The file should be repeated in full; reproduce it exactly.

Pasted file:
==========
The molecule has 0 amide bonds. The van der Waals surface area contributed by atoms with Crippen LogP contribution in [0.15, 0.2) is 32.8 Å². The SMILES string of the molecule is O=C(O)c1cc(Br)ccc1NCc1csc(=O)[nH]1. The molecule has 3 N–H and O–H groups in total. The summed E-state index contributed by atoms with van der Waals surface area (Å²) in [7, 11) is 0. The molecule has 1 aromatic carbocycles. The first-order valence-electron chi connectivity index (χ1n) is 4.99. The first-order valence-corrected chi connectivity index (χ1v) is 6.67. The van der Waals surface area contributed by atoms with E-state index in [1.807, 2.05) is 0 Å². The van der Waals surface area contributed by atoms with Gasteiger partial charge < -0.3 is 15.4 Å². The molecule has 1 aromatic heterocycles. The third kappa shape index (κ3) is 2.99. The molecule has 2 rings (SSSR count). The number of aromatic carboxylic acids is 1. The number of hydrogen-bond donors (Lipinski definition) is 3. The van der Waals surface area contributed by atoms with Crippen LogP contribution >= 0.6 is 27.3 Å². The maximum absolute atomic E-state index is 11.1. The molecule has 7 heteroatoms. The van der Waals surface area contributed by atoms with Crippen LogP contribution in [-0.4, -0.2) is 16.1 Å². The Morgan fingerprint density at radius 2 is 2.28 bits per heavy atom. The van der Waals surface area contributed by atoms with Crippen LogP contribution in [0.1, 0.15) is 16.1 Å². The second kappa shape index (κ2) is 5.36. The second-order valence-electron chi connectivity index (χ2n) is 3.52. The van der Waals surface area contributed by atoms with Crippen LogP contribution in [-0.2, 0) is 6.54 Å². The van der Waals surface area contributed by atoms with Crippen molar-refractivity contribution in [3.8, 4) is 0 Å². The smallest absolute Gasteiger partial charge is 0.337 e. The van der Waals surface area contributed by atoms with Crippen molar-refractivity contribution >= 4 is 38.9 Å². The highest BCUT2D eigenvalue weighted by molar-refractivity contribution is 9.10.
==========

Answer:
The molecule has 0 amide bonds. The van der Waals surface area contributed by atoms with Crippen LogP contribution in [0.15, 0.2) is 32.8 Å². The SMILES string of the molecule is O=C(O)c1cc(Br)ccc1NCc1csc(=O)[nH]1. The molecule has 3 N–H and O–H groups in total. The summed E-state index contributed by atoms with van der Waals surface area (Å²) in [7, 11) is 0. The molecule has 1 aromatic carbocycles. The first-order valence-electron chi connectivity index (χ1n) is 4.99. The first-order valence-corrected chi connectivity index (χ1v) is 6.67. The van der Waals surface area contributed by atoms with E-state index in [1.807, 2.05) is 0 Å². The van der Waals surface area contributed by atoms with Gasteiger partial charge < -0.3 is 15.4 Å². The molecule has 1 aromatic heterocycles. The third kappa shape index (κ3) is 2.99. The molecule has 2 rings (SSSR count). The number of aromatic carboxylic acids is 1. The number of hydrogen-bond donors (Lipinski definition) is 3. The van der Waals surface area contributed by atoms with Crippen LogP contribution >= 0.6 is 27.3 Å². The maximum absolute atomic E-state index is 11.1. The molecule has 7 heteroatoms. The van der Waals surface area contributed by atoms with Crippen LogP contribution in [-0.4, -0.2) is 16.1 Å². The Morgan fingerprint density at radius 2 is 2.28 bits per heavy atom. The van der Waals surface area contributed by atoms with Crippen LogP contribution in [0.1, 0.15) is 16.1 Å². The second kappa shape index (κ2) is 5.36. The second-order valence-electron chi connectivity index (χ2n) is 3.52. The van der Waals surface area contributed by atoms with Crippen LogP contribution in [-0.2, 0) is 6.54 Å². The van der Waals surface area contributed by atoms with Crippen molar-refractivity contribution in [3.8, 4) is 0 Å². The smallest absolute Gasteiger partial charge is 0.337 e. The van der Waals surface area contributed by atoms with Crippen molar-refractivity contribution >= 4 is 38.9 Å². The highest BCUT2D eigenvalue weighted by molar-refractivity contribution is 9.10.